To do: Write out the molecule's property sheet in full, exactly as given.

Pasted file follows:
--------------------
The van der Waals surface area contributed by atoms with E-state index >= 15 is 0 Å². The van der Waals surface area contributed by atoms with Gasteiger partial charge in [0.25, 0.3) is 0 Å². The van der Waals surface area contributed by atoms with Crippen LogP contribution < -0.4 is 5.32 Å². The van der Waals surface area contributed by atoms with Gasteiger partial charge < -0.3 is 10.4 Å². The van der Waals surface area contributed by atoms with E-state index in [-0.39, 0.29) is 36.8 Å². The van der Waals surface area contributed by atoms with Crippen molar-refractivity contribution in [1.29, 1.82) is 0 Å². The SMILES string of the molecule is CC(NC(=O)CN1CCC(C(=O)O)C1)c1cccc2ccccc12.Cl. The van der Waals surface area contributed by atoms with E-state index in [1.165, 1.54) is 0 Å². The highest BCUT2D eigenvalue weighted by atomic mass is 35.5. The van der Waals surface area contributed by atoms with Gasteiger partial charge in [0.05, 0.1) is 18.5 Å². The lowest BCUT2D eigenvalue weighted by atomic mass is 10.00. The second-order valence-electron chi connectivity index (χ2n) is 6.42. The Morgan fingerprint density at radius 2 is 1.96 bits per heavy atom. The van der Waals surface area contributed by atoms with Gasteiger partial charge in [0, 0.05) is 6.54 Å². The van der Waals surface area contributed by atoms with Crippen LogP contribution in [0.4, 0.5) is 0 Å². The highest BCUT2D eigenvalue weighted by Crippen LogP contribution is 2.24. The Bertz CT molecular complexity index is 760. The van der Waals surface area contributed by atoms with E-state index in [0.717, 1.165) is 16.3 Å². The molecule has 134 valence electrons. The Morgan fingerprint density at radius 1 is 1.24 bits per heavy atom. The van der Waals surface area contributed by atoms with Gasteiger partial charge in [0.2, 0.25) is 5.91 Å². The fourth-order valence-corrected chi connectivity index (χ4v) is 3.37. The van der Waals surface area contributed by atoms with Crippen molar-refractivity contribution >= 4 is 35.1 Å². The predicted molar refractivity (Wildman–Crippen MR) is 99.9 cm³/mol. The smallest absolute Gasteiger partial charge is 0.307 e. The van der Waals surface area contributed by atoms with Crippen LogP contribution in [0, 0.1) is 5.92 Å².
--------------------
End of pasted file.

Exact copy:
The van der Waals surface area contributed by atoms with E-state index >= 15 is 0 Å². The van der Waals surface area contributed by atoms with Gasteiger partial charge in [0.25, 0.3) is 0 Å². The van der Waals surface area contributed by atoms with Crippen LogP contribution < -0.4 is 5.32 Å². The van der Waals surface area contributed by atoms with Gasteiger partial charge < -0.3 is 10.4 Å². The van der Waals surface area contributed by atoms with E-state index in [-0.39, 0.29) is 36.8 Å². The van der Waals surface area contributed by atoms with Crippen molar-refractivity contribution in [1.29, 1.82) is 0 Å². The SMILES string of the molecule is CC(NC(=O)CN1CCC(C(=O)O)C1)c1cccc2ccccc12.Cl. The van der Waals surface area contributed by atoms with E-state index in [1.165, 1.54) is 0 Å². The highest BCUT2D eigenvalue weighted by atomic mass is 35.5. The van der Waals surface area contributed by atoms with Gasteiger partial charge in [0.05, 0.1) is 18.5 Å². The lowest BCUT2D eigenvalue weighted by atomic mass is 10.00. The second-order valence-electron chi connectivity index (χ2n) is 6.42. The Morgan fingerprint density at radius 2 is 1.96 bits per heavy atom. The van der Waals surface area contributed by atoms with Gasteiger partial charge in [0, 0.05) is 6.54 Å². The van der Waals surface area contributed by atoms with Crippen LogP contribution in [0.4, 0.5) is 0 Å². The highest BCUT2D eigenvalue weighted by Crippen LogP contribution is 2.24. The Bertz CT molecular complexity index is 760. The van der Waals surface area contributed by atoms with E-state index in [0.717, 1.165) is 16.3 Å². The molecule has 134 valence electrons. The Morgan fingerprint density at radius 1 is 1.24 bits per heavy atom. The van der Waals surface area contributed by atoms with Gasteiger partial charge in [0.2, 0.25) is 5.91 Å². The fourth-order valence-corrected chi connectivity index (χ4v) is 3.37. The van der Waals surface area contributed by atoms with Crippen molar-refractivity contribution >= 4 is 35.1 Å². The predicted molar refractivity (Wildman–Crippen MR) is 99.9 cm³/mol. The smallest absolute Gasteiger partial charge is 0.307 e. The van der Waals surface area contributed by atoms with Crippen LogP contribution in [0, 0.1) is 5.92 Å².